During the second GOP presidential primary debate, Vivek Ramaswamy was repeatedly criticized by his opponents for having business ties to China.
With six other candidates on Wednesday night, he participated in a debate at the Ronald Reagan Presidential Library & Museum in Simi Valley, California.
Rivals attacked Ramaswamy for his prior ties to China, including South Carolina Senator Tim Scott, former Vice President Mike Pence, former U.S. UN Ambassador Nikki Haley, and Florida Governor Ron DeSantis.
Vivek Ramaswamy’s Business Ties to China Explained
Before entering politics, Ramaswamy worked as an entrepreneur. Although Ramaswamy no longer has any business ties with China, he formerly had a direct relationship.
Sinovant Sciences is a Chinese pharmaceutical company Ramaswamy founded in 2018 by combining Roivant Sciences, a biotech business he founded in 2014, with CITIC PE, a division of a larger business owned by the Chinese government.
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A Sinovant event press release in 2018 refers to the business as “a Shanghai-based biopharmaceutical company dedicated to bringing innovative medicines to China and advancing Chinese biopharmaceutical innovation abroad.”
A new business, Cytovant Sciences, was established by Roivant and Sinovant in 2019. Its goal was to “become Asia’s premier cell therapy company by discovering, developing, and commercializing new medicines that are uniquely suited to Asian patients.”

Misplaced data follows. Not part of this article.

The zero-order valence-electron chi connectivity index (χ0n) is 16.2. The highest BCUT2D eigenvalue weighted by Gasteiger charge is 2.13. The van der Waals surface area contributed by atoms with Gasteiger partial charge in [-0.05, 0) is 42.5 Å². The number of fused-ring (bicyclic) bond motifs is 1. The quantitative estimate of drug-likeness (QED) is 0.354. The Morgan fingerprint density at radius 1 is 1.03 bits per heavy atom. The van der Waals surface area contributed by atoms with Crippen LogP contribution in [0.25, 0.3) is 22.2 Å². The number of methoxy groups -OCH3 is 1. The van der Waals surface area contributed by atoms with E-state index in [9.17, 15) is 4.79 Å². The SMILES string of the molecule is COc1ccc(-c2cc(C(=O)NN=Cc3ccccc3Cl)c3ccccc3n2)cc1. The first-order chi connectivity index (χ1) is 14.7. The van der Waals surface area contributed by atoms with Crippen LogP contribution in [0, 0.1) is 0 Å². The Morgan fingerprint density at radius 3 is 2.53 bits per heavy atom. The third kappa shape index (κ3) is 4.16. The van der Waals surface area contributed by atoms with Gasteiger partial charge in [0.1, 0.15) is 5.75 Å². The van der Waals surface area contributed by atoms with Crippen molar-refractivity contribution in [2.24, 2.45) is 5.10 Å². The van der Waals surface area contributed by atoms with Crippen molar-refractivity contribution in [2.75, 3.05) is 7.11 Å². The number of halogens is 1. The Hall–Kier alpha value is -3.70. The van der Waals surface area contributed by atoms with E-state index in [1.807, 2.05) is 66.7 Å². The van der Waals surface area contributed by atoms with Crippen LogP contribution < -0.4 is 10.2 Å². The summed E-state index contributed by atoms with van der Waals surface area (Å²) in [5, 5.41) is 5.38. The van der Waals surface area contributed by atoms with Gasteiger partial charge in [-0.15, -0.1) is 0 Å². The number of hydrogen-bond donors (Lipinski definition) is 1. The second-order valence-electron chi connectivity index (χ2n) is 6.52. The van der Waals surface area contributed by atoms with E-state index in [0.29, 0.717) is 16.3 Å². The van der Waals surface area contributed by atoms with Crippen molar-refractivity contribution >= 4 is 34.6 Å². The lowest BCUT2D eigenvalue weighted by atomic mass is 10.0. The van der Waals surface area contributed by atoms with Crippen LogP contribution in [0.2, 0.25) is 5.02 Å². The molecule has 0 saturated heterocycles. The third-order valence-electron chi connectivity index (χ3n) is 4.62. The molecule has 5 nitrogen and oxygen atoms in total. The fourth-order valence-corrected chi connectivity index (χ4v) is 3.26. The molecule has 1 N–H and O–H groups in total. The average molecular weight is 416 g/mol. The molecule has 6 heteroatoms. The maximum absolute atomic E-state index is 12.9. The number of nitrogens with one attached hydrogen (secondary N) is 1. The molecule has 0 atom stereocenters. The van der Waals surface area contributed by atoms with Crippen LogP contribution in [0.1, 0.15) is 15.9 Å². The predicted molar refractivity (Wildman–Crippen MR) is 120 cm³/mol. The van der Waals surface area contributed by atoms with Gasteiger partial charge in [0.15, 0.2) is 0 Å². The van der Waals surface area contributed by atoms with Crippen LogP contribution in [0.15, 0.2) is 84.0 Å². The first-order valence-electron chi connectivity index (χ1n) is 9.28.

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Sinovant and Cytovant are no longer operating, and Vivek Ramaswamy left his position as CEO of Roivant the same year he published Woke, Inc.: Inside Corporate America’s Social Justice Scam.
Ramaswamy had amassed hundreds of millions of dollars from his business career when he announced his presidential run in February.
Scott targeted Ramaswamy, who said he was “just doing business with the Chinese Communist Party.” Ramaswamy referred to the charge as “nonsense.”
Then, DeSantis asserted that “everybody ” knew Ramaswamy “did business in China,” and Haley charged that he broke off contact with the firm “right before” he announced his candidature for president. Pence fired a similar attack.
Amid the criticism, a visibly furious Ramaswamy defended himself by asserting that he only conducted business in China “when every other CEO expanded into the Chinese market.”
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Ramaswamy stated, “You know what I did with my first company? We opened a subsidiary in China. But you know what I did that was different than every other company? We got the hell out of there. And when I started my next company … I made a commitment that we would never do business in China.”
In the years since Ramaswamy has continued to speak out against American businesses doing business with China.
He has criticized the Chinese government while running for president and said on Fox News in June that he “would ban most U.S. businesses from doing business in China unless and until the CCP reforms its behaviors.”
The candidate’s views on doing business with China have changed due to his experiences in founding Sinovant, according to Tricia McLaughlin, communications director for the Ramaswamy campaign, who spoke to Fox News Digital this week.
She added that he would no longer permit this as president because “our country is at a precipice” and “cannot depend on an enemy for our modern way of life.”
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